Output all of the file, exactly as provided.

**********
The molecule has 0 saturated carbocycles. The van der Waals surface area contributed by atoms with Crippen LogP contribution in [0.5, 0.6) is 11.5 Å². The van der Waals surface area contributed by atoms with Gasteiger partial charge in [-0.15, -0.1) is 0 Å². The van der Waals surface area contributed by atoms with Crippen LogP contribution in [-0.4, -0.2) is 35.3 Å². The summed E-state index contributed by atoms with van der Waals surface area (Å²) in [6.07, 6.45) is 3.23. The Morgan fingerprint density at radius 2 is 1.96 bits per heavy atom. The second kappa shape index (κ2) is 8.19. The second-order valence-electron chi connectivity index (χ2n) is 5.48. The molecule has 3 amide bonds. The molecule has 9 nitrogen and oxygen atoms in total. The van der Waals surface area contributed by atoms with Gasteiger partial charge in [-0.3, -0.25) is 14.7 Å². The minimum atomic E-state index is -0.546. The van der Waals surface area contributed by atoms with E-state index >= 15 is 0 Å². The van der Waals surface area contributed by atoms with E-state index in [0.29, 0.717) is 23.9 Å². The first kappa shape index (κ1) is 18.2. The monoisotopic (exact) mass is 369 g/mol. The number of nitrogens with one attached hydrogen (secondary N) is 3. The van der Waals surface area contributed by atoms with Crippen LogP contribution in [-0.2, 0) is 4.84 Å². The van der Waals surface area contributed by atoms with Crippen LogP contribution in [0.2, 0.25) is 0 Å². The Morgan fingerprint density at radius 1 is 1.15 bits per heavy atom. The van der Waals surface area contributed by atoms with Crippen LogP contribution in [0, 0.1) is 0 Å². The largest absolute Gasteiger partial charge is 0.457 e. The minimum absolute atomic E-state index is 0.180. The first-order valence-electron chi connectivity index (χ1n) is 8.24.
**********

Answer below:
The molecule has 0 saturated carbocycles. The van der Waals surface area contributed by atoms with Crippen LogP contribution in [0.5, 0.6) is 11.5 Å². The van der Waals surface area contributed by atoms with Gasteiger partial charge in [-0.15, -0.1) is 0 Å². The van der Waals surface area contributed by atoms with Crippen LogP contribution in [-0.4, -0.2) is 35.3 Å². The summed E-state index contributed by atoms with van der Waals surface area (Å²) in [6.07, 6.45) is 3.23. The Morgan fingerprint density at radius 2 is 1.96 bits per heavy atom. The second kappa shape index (κ2) is 8.19. The second-order valence-electron chi connectivity index (χ2n) is 5.48. The molecule has 3 amide bonds. The molecule has 9 nitrogen and oxygen atoms in total. The van der Waals surface area contributed by atoms with Gasteiger partial charge in [-0.3, -0.25) is 14.7 Å². The minimum atomic E-state index is -0.546. The van der Waals surface area contributed by atoms with E-state index >= 15 is 0 Å². The van der Waals surface area contributed by atoms with E-state index in [0.29, 0.717) is 23.9 Å². The first kappa shape index (κ1) is 18.2. The monoisotopic (exact) mass is 369 g/mol. The number of nitrogens with one attached hydrogen (secondary N) is 3. The van der Waals surface area contributed by atoms with Crippen LogP contribution in [-0.2, 0) is 4.84 Å². The van der Waals surface area contributed by atoms with Crippen LogP contribution in [0.2, 0.25) is 0 Å². The Morgan fingerprint density at radius 1 is 1.15 bits per heavy atom. The van der Waals surface area contributed by atoms with Crippen LogP contribution in [0, 0.1) is 0 Å². The largest absolute Gasteiger partial charge is 0.457 e. The minimum absolute atomic E-state index is 0.180. The first-order valence-electron chi connectivity index (χ1n) is 8.24.